After the seminar has been presented, a final defense oral examination will be conducted by the FHS Doctoral Degree Program Committee. The candidate should be prepared to defend his/her research and to discuss any related areas. Together with the dissertation, at least one published manuscript or a manuscript for publication submission based on the student's Ph.D. research must be submitted to the Doctoral Program Committee for review and to the FHS Graduate Program Coordinator at least two weeks before the final exam.
A report of the examination (D4 form), carrying the signatures of all members of the committee, must be turned in to the FHS Graduate Program Coordinator for submission to the MU Graduate School before the deadline preceding the anticipated date of graduation. For the dissertation to be considered successfully defended, the student's Doctoral Degree Program Committee must vote to pass the student on the defense with no more than one dissenting or abstaining vote.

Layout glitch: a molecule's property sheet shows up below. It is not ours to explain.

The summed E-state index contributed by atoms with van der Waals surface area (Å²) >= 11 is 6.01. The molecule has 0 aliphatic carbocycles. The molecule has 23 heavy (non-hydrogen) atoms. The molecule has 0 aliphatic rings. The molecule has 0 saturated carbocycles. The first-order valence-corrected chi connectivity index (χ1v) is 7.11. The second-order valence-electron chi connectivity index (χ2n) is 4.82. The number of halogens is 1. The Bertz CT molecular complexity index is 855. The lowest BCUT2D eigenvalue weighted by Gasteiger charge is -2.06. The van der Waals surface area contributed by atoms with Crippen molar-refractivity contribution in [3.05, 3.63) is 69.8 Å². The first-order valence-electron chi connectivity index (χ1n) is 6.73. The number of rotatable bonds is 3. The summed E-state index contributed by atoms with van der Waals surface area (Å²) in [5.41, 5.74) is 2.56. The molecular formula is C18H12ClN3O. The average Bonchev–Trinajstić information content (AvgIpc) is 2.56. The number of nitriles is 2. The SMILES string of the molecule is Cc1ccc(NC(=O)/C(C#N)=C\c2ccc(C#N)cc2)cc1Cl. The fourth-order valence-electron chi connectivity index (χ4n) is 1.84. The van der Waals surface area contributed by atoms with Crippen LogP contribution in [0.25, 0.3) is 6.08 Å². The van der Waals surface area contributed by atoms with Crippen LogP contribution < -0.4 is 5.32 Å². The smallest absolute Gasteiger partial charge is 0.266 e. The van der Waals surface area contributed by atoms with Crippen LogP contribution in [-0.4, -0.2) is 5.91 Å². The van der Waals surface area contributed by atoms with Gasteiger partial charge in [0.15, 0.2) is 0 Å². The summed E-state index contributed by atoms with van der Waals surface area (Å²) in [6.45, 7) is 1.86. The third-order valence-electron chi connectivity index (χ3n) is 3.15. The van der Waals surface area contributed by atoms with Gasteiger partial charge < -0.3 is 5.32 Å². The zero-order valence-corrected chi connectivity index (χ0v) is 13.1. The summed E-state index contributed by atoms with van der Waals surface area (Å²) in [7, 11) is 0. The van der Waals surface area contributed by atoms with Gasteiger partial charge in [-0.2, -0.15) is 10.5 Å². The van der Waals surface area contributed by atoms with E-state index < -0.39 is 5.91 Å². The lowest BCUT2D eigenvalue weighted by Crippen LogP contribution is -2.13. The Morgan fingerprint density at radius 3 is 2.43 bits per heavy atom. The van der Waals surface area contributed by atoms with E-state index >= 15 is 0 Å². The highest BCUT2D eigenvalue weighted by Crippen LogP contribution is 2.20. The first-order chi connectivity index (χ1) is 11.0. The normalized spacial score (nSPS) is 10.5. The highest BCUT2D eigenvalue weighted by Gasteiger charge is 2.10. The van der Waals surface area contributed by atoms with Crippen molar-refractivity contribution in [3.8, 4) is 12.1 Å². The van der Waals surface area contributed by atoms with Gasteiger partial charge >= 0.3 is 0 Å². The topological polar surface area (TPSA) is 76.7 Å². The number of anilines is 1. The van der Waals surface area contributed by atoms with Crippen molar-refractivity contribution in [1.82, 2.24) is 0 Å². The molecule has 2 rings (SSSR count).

A final copy of the dissertation must be submitted to the MU Graduate School electronically. A bound hard copy of the dissertation and electronic copies of all manuscripts, must be submitted to the FHS Graduate Program.
Applicants are required to meet two sets of minimum qualifications for admission: the requirements of the Ph.D. in Food and Hospitality Systems Graduate Program and the minimum requirements of the Graduate School. Because requirements vary, you must refer to the degree program's graduate admission page to learn about specific admission criteria, application deadlines, eligibility and application process. Your application materials will be reviewed by both the Graduate School and the degree program to which you've applied before official admission to the University of Missouri.